KALAMAZOO, Mich.—Where do you go when you want to drink in fresh advertising ideas for your organization? Western Michigan University, of course!
The United Dairy Industry of Michigan (UDIM) recently approached Greg Gerfen, instructor of marketing, to engage Western students in an advertising competition. The goal: to create a campaign that would establish dairy as a local, sustainable and healthy choice for Gen Z consumers as they begin to grocery shop on their own and create their future eating habits.
Students from Western’s Haworth College of Business competed alongside teams from Grand Valley State University and Michigan State University. In total, six teams competed—two from each university. Western's teams took first and second place, sweeping the competition with their strategies about how to make dairy products a staple in the baskets of Gen Z consumers. UDIM representatives and their associated clients got a huge gulp of the creativity that WMU Haworth advertising and promotion students have to offer.
“The UDIM project provided me with a unique opportunity to get experience creating a campaign for a real client,” says student Anna Griggs. “The independence we were given to operate as our own small agency was amazing and helped all of us get a better understanding of so many concepts. I really enjoyed both the creative aspects of campaign creation as well as the data-driven side—proposing fun ideas and then gathering hard data to support why they would work was very interesting. I expect to be working on similar pitch decks in my upcoming career, and it was cool to get this experience now.”
The experiential learning opportunity united all the elements that Gerfen looks for in projects that give students a chance to apply their professional skills in real-world scenarios.
Dairy faces a diverse competitive landscape in many areas of the food and beverage market, according to Gerfen. These days, cow’s milk is up against alternative beverages such as almond, oat and coconut milks, as well as lower-protein animal milk options like goat’s milk. Protein shakes and sports drinks also provide further competition. UDIM is seeking to make dairy an active, regular choice for Gen Z consumers, and the complexity of both the market and forming a pattern of consumer behavior made it the ideal challenge for WMU business students.
Embedding the competition as a semester-long project in his Creative Strategy course, Gerfen coached students on applying what they were learning in the course to the real-world challenge UDIM had presented.
“Before advertising agencies develop the creative solutions that consumers see, they go through an immersion process of discovering all they can about the client’s business and competition, the marketplace and the consumer,” says Gerfen. “As the students learned the techniques and theories of creative strategy development, this competition allowed them to immediately put this learning into practice. They were able to uncover insights about the target audience and use those to develop creative programs that addressed the needs of the client. This opportunity motivated our advertising and promotion majors to envision what their future careers will be like.”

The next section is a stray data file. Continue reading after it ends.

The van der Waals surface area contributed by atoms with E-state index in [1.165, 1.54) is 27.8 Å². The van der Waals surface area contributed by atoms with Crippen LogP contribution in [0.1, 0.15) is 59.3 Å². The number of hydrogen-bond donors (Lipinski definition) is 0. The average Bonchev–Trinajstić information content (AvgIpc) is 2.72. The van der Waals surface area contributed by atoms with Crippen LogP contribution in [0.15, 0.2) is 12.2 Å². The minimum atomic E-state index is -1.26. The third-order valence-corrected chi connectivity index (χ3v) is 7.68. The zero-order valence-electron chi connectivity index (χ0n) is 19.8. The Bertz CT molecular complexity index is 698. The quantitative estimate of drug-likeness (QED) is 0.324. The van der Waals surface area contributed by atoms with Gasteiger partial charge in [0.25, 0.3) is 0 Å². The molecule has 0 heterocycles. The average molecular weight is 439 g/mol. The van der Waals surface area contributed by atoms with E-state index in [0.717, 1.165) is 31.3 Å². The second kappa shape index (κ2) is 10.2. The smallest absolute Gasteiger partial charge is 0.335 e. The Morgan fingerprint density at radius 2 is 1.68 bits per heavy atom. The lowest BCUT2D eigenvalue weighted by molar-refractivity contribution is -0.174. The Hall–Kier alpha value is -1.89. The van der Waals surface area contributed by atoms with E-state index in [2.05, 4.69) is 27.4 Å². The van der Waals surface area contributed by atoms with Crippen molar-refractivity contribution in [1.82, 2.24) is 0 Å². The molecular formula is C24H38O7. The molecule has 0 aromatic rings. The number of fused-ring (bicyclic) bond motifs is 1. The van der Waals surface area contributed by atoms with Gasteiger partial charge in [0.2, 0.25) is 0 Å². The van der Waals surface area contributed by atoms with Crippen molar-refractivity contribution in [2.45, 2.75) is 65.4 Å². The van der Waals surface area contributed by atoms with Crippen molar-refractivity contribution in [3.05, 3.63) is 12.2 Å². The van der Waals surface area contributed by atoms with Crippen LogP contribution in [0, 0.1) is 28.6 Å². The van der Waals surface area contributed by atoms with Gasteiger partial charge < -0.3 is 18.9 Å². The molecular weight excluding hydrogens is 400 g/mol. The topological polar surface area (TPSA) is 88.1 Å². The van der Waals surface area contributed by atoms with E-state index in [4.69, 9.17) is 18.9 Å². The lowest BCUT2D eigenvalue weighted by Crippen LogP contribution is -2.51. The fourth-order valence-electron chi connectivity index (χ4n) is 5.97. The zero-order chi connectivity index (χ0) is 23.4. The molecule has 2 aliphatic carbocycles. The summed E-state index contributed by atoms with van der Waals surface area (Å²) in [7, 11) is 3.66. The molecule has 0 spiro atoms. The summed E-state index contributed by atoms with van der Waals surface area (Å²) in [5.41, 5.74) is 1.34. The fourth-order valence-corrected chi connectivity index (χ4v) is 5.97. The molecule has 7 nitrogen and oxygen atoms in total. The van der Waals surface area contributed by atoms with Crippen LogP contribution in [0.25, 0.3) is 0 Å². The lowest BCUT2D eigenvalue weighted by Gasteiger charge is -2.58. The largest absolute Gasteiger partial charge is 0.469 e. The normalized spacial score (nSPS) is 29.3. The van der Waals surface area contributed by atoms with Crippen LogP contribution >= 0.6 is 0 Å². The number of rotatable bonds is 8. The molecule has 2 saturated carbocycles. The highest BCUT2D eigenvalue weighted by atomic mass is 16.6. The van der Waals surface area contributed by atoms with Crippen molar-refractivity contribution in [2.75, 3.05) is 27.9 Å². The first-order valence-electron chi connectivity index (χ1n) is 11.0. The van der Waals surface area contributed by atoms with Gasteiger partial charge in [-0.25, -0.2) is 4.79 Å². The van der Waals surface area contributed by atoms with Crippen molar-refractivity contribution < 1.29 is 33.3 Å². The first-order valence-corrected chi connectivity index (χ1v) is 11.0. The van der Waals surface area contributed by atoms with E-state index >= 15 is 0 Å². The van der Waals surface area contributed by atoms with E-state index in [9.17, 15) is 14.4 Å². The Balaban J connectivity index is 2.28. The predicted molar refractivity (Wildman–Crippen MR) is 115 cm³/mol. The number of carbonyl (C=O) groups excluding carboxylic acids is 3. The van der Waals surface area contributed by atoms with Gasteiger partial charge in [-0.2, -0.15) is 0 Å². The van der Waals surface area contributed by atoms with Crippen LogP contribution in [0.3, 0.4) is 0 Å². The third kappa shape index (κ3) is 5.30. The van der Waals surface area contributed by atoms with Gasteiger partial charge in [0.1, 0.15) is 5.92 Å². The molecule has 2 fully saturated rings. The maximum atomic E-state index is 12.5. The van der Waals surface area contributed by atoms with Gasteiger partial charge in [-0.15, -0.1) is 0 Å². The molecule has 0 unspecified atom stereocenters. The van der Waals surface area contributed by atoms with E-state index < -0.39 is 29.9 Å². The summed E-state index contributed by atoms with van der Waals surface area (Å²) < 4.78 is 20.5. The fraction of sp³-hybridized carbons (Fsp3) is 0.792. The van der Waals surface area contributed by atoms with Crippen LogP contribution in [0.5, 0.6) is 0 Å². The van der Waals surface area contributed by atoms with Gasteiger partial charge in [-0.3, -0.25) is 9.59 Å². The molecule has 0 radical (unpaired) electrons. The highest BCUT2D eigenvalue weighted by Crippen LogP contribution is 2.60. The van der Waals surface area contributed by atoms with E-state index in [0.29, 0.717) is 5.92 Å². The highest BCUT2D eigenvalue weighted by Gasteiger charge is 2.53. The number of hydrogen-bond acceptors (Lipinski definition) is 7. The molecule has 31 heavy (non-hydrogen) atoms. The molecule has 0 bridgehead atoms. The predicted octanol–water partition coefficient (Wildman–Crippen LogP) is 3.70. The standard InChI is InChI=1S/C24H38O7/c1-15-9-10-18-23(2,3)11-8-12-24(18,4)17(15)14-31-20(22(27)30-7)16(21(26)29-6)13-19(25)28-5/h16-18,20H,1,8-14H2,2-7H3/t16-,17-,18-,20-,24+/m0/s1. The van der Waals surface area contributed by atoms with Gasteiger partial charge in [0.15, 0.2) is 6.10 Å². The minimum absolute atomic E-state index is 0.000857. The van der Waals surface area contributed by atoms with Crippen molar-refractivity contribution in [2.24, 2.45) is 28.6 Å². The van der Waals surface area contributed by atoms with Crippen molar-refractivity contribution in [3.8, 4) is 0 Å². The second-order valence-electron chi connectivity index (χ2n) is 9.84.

The first-place team, Spark Agency, was comprised of students:
- Anna Griggs of Sterling Heights, Michigan
- Jaden Hafner of St. Johns, Michigan
- Holly Jemkort of Warren, Michigan
- Karen Larsen of Iron Mountain, Michigan
- Megan Taylor of Marion, Michigan
- Ash Williams of Westland, Michigan
- Hidde Rasenberg of Utrecht, Netherlands
The winning team conducted both quantitative and qualitative research among college students to explore insights about how dairy makes them feel, the emotions attached to dairy and how dairy can fit into their lifestyles. “They identified nostalgia as a promising area, as many students associate dairy with their childhoods and their families,” says Gerfen. “The concept that ultimately led to team Spark Agency’s victory was ‘Dairy takes you home, wherever that is.’”
The second-place team, Cowgirl Creative, was comprised of students:
- Taylor Kennedy of Monroe, Michigan
- Camila Mancera of Lawrence, Michigan
- Nikki Miller of Monee, Illinois
- Alissa Ramirez of Mokina, Illinois
- Abby Schell of Portage, Michigan
- Dana Wasmund of Brownstown, Michigan
- Emily Woolf of Marquette, Michigan
The quality of the ideas and the final presentations from both WMU teams so impressed UDIM representatives that the organization invited both of Western’s teams to present at its Annual Board of Directors meeting on Thursday, March 16, noting that the WMU students performed at the level of agency professionals. Students on the WMU Haworth teams also split $1,750 in prize money.
“The ideas from this competition were incredibly creative and intriguing,” says Dwyer Williams, UDIM CEO. “The student insights gave us a myriad of points for the UDIM team to incorporate and adapt into experiences we can share with Generation Z—precisely what we hoped to gain from this partnership.”
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